Beauty and the Werewolf

Beauty and the Werewolf is Mercedes Lackey’s latest visit to the Five Hundred Kingdoms. As always, the adventure is well worth the trip.

The Five Hundred Kingdoms is a land where “The Tradition” that invests, or perhaps infests, traditional storytelling has taken on a life of its own, to the point where the tropes actually have the power to force people to conform to those stories.

But sometimes it doesn’t work. Cinderella can only become Cinderella if there is a Prince of the right age to rescue her. Otherwise she’s a drudge forever. In the Five Hundred Kingdoms, those who can see “The Tradition” at work, and outwit it, become either mages or Fairy Godmothers. The first book in the Five Hundred Kingdoms series is The Fairy Godmother, and is well worth reading. Elena is definitely not a traditional fairy godmother!

Beauty and the Werewolf is a trope bender. It starts out as another Cinderella. Bella has two stepsisters, and her stepmother is a little vain and a little foolish. But Bella took her stepsisters under her wing, and Bella manages the household quite successfully. She is not a drudge. She is not abused. She avoided the Cinderella trap.

Bella visits Granny out in the woods, and stays late enough that she has to come home through the woods after dark. Bella’s already had two run ins with Eric, the Gamekeeper, and they’ve both been distasteful. Eric is a nasty piece of work. He victimizes any women he meets, knowing that most women are of a lower station that he is. Bella is a wealthy merchant’s daughter, and he can’t treat her the same. I thought the story was leaning toward Red Riding Hood, with Eric as the Big Bad Wolf. He was just right for it.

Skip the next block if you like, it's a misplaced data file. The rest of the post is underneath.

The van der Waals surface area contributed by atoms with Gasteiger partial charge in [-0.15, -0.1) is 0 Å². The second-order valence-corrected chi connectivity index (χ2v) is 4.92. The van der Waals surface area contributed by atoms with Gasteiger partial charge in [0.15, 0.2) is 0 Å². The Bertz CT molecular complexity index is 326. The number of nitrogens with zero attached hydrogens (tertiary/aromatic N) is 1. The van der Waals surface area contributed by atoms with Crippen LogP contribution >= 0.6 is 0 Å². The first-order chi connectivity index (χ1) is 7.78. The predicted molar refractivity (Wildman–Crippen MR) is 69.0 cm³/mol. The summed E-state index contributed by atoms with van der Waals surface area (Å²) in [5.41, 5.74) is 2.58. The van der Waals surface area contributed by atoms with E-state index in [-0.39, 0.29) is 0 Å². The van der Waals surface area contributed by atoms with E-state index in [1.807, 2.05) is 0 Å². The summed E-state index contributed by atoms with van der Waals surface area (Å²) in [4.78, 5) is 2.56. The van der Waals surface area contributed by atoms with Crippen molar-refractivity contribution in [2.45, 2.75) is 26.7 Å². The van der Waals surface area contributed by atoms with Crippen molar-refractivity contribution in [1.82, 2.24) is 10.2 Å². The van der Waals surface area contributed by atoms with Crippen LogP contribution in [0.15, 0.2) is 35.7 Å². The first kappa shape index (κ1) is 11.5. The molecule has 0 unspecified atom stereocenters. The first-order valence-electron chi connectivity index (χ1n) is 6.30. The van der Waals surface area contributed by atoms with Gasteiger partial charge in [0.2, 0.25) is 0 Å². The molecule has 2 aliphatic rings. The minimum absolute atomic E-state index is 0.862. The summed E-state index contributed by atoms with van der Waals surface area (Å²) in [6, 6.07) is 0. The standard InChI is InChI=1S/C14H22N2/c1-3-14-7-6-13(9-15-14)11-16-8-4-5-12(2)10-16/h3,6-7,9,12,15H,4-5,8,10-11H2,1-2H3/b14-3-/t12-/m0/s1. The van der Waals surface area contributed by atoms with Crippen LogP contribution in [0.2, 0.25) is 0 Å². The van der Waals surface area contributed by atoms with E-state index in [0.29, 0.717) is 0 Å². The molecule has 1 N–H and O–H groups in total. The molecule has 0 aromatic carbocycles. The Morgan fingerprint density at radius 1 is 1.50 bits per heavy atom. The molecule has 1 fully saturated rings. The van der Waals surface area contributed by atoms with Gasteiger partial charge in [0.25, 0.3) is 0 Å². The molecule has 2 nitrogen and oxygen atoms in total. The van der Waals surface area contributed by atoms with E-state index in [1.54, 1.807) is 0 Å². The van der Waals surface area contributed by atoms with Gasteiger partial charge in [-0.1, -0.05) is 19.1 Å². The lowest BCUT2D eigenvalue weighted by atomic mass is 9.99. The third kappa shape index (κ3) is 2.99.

Then Bella got bitten by a werewolf on the way home from Granny’s. It turns out the werewolf is actually the local Duke. He’s been suffering under a curse for the past few years, becoming a werewolf every month since he turned 19. He wasn’t bitten. The Godmother can’t figure out who cursed him. But now that he’s bitten Bella, Bella has to stay in his castle with him, until they figure out whether Bella will also become a werewolf. And guess what? Eric is the Duke’s Gamekeeper. And his illegitimate brother. And his only contact with the outside world. And a jerk.

With the help of an enchanted mirror, Bella and the Godmother are able to see what “The Tradition” wants her to do. Most of those stories involved some pretty sad endings for Bella. “The Tradition” doesn’t care about the people, it only cares about fulfilling the story. But while Bella was busy protecting herself from Eric the jerk, she was also helping Duke Sebastian research his curse. Bella and Sebastian spent a lot of time together while Bella learned about magic and Sebastian just got to enjoy having someone else around besides Eric the jerk.

So Bella may have been thoroughly protected from the story of “The Rake’s Reward” but she was not in the least armored against “Beauty and the Beast”.

Escape Rating A: This story rides on whether or not you want to spend time with Bella. I did. Bella is very managing. She manages her family, she manages her time, she manages her life. Getting bitten is probably the best thing that happens to her, and possibly them. She gets a vacation!

I’m serious, in a way. Once she and her father are able to communicate, she is able to enjoy herself. She is also in a position to take a look at her life, and make some real discoveries. Learning about “The Tradition” is a real eye-opener. It’s been trying to manage her exactly the way she’s been managing her family. She doesn’t like it at all.

There is a lovely nod to the Disney movie, without being cloying. There are invisible servants. They don’t talk, but they can move objects, and some the loyal servants who were cursed with Sebastian. Very nicely done.

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